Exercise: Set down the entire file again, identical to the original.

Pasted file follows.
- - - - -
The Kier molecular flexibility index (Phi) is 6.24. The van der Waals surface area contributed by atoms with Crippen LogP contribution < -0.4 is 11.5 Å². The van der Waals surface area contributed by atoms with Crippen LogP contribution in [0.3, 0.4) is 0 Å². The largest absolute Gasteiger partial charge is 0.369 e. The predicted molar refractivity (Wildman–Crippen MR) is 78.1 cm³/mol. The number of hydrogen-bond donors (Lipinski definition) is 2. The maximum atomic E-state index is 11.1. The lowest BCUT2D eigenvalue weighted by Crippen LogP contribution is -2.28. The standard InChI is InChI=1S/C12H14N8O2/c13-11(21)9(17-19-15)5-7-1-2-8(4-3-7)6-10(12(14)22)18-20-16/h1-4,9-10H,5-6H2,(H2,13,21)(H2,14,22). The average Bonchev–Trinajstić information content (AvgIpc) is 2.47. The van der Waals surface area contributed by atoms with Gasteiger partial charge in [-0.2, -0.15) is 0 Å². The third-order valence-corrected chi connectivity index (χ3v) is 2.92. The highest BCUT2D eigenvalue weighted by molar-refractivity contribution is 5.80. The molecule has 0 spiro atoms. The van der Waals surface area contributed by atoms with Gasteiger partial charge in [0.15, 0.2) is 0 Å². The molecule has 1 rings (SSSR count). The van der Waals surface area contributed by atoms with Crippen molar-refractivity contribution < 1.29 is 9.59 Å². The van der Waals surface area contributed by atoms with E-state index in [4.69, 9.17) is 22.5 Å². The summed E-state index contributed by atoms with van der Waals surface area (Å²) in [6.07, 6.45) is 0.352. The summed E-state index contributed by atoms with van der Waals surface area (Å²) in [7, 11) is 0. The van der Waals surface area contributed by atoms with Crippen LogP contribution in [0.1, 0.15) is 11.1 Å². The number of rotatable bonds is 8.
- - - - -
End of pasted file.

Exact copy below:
The Kier molecular flexibility index (Phi) is 6.24. The van der Waals surface area contributed by atoms with Crippen LogP contribution < -0.4 is 11.5 Å². The van der Waals surface area contributed by atoms with Crippen LogP contribution in [0.3, 0.4) is 0 Å². The largest absolute Gasteiger partial charge is 0.369 e. The predicted molar refractivity (Wildman–Crippen MR) is 78.1 cm³/mol. The number of hydrogen-bond donors (Lipinski definition) is 2. The maximum atomic E-state index is 11.1. The lowest BCUT2D eigenvalue weighted by Crippen LogP contribution is -2.28. The standard InChI is InChI=1S/C12H14N8O2/c13-11(21)9(17-19-15)5-7-1-2-8(4-3-7)6-10(12(14)22)18-20-16/h1-4,9-10H,5-6H2,(H2,13,21)(H2,14,22). The average Bonchev–Trinajstić information content (AvgIpc) is 2.47. The van der Waals surface area contributed by atoms with Gasteiger partial charge in [-0.2, -0.15) is 0 Å². The third-order valence-corrected chi connectivity index (χ3v) is 2.92. The highest BCUT2D eigenvalue weighted by molar-refractivity contribution is 5.80. The molecule has 0 spiro atoms. The van der Waals surface area contributed by atoms with Gasteiger partial charge in [0.15, 0.2) is 0 Å². The molecule has 1 rings (SSSR count). The van der Waals surface area contributed by atoms with Crippen molar-refractivity contribution < 1.29 is 9.59 Å². The van der Waals surface area contributed by atoms with E-state index in [4.69, 9.17) is 22.5 Å². The summed E-state index contributed by atoms with van der Waals surface area (Å²) in [6.07, 6.45) is 0.352. The summed E-state index contributed by atoms with van der Waals surface area (Å²) in [7, 11) is 0. The van der Waals surface area contributed by atoms with Crippen LogP contribution in [0.1, 0.15) is 11.1 Å². The number of rotatable bonds is 8.